Right now the arms are what she knows and is comfortable with.  She can anticipate what it feels like.  Other areas are unknowns and the unknown is scarey.  So you have to stand firm because you know that it's best for her but always remaining calm and reassuring.  And make sure you don't bribe her.  Reward her - there's a difference. 


(sarahslp) #7

I also went through this when I was younger -- I wouldn't do my stomach. What I found is that any new place DOES hurt more initially until you build up scar tissue but that it hurts less and less as you use it more. Good luck!


(AuDAlly) #8

Don't worry-- you sound so frustrated, but I promise it will be okay!

When I was younger, I did not want to get injections anywhere else but my arms, either. Make your daughter feel more comfortable about the whole injection process.

What about "numbing" another area (like her thigh)? If you have an ice pack, you can numb the skin first. Then, have her poke the spot with her finger and ask her if it hurts (hopefully she will say no!). Then, ask her if you can poke it with your finger. Hopefully she will be sensitized to the thought of getting a shot elsewhere (and using ice to numb the skin really should make the injection hurt less). I would suggest not trying to use her stomach because stomach skin is very sensitive and because it is a private area (it's covered by a shirt all the time). 

Also, have you heard of Emla Cream? It is a topical anesthetic that can be used to numb an injection site. Over time, you might be able to use less and less and switch over to just a topical lotion, and then to nothing. I'm not sure if it is over-the-counter or prescription, but if it's prescription, I'm sure if you spoke to your daughter's endocrinologist, he/she would be willing to give you their professional input. Here is a link with information about it: http://www.rxlist.com/emla-drug.htm

Also, you could show her that it doesn't hurt to get a shot in your thigh (or other area) by inserting a syringe into your own thigh (of course using a sterile syringe, without anything in it, with the plunger pushed as far down as possible). 

Another issue: She's a growing 5-year old. Although it is crucial to rotate injection sites, her insulin needs may have increased just due to normal growth. ALSO, did her physician suggest increasing her dosage until you can use another injection site? (Because the important thing is that she needs enough insulin to be healthy and grow REGARDLESS of where she is injected).

Again, don't worry so much-- you will figure it all out!

Best,

Ally

 

 


(orange_mms) #9

I actually went through this when I was about 8 yrs. old or so. My parents/Dr. wanted me to try to use my stomach for injections but I was not buying it. So one day my Dad took one of my syringes and put it in his belly first. Then I thought I could do that too. The rest is history. I used to rotate between arms, legs and stomach. Now I primarily use my stomach unless I am noticing my BS's are too high, possibility insulin isn't being realesed properly. In that case I use my arms and legs for a little while. I'm not sure if this helps but I wanted to share my story with you. Good Luck.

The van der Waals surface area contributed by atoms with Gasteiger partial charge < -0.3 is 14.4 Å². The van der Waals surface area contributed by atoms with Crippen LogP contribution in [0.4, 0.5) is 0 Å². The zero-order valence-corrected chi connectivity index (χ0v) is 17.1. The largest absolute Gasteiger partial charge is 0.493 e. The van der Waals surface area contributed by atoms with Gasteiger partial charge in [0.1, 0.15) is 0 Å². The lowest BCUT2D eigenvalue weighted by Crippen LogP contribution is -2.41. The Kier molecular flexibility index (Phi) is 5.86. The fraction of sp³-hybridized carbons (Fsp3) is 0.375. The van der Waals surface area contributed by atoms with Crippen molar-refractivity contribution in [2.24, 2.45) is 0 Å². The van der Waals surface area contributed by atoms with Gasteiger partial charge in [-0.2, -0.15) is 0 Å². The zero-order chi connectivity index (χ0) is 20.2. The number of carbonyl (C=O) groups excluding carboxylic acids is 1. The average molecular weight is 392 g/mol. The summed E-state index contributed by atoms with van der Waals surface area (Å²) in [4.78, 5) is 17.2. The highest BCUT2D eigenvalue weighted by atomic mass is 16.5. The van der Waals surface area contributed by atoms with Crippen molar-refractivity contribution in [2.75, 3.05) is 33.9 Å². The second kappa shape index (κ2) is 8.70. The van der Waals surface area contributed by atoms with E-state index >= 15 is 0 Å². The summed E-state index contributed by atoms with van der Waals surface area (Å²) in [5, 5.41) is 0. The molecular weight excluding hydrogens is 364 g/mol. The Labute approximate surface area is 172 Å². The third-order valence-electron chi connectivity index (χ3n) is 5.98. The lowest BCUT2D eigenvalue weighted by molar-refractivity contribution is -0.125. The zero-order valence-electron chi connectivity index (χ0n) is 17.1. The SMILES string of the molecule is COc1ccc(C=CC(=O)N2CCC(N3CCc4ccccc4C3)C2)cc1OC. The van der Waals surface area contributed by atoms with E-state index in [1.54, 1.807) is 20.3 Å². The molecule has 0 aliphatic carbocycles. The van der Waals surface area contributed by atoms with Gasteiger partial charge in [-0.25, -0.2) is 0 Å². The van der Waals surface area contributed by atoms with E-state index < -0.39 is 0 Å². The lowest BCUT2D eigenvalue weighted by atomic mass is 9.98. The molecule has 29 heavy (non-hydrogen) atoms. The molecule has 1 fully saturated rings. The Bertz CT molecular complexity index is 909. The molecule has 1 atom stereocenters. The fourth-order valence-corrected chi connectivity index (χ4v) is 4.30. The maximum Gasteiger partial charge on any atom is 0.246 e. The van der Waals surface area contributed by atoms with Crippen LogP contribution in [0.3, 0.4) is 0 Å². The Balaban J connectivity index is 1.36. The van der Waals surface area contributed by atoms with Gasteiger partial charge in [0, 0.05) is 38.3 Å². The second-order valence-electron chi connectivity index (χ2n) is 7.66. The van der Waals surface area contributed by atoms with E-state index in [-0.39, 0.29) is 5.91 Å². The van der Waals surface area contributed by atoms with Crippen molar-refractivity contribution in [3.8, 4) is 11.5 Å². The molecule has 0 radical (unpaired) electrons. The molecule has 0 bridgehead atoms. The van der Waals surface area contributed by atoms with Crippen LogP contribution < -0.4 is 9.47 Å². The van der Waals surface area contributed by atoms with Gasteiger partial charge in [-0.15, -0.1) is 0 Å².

(mozez) #10

Her numbers are high because of getting scar tissue on her arms from only having her shots there for the last year or so.  The skin in her arms is not capable of absorbing the insulin correctly. 


(mozez) #11

We have both gotten "fake shots" all over, so that doesn't work.  But, I think I will try numbing the area with an ice pack.  Has anyone ever heard of the "shotblock"?


(Sarah_0776) #12

When I was young and new to diabetes, I used something called the Inject-ease. It's a thing that you load the syringe into and then push a button to inject yourself. You might have her try it out. Here's what it looks like.


(stilledlife) #13

mmm Ice Packs, bandaids, and booboo bunny always fixed me. I still use ice backs but have moved on to swear words to get though shots some days. I Think I need to get booboo bunny back.


(bedi) #14

My daughter was diagnosed in 8/09 when she was 8.  While she was in the hospital, she just wanted to get her shots in her arms too.  We were trying to confience her to try new spots but she wasn't going for it.  So when my husband, my mom and myself were practicing giving shots to eachother we would ask her where do you want me to get a shot at?  And she thought that was fun being able to make us give shots in places she didnt like.  She still wouldnt go for it but it showed her that it wasnt too bad.  So then we told her that she had to try different spots and we let her pick who would be the one to give it to her and each time she would say hey i didnt feel that.  She was in the hospital for 4 days and by the time we got home she was getting shots in her arms, thighs, and stomach.  With your daughter only being 5 it's a litte harder to confince her but try giving her some choices with it.  If you're brave enough let her give you one.  No I did not have to resort to that with my daughter but hey i would've if i had to. 


(cdavid1) #15

I mean, I was 19 when I would beg my mom to do my shot in the back of my arm! For me it was just easier to have her do it then do it myself. I got really bad anxiety about giving myself a shot, but if someone else was doing it and I couldn't see it I didn't get the anxiety because I didn't know when it was going to happen. 

There's proof that it's not just kids. I used to have my parents give me a shot in the leg to rotate sites. Now that I have a pump it's even harder to rotate sites because I don't have enough fat everywhere else.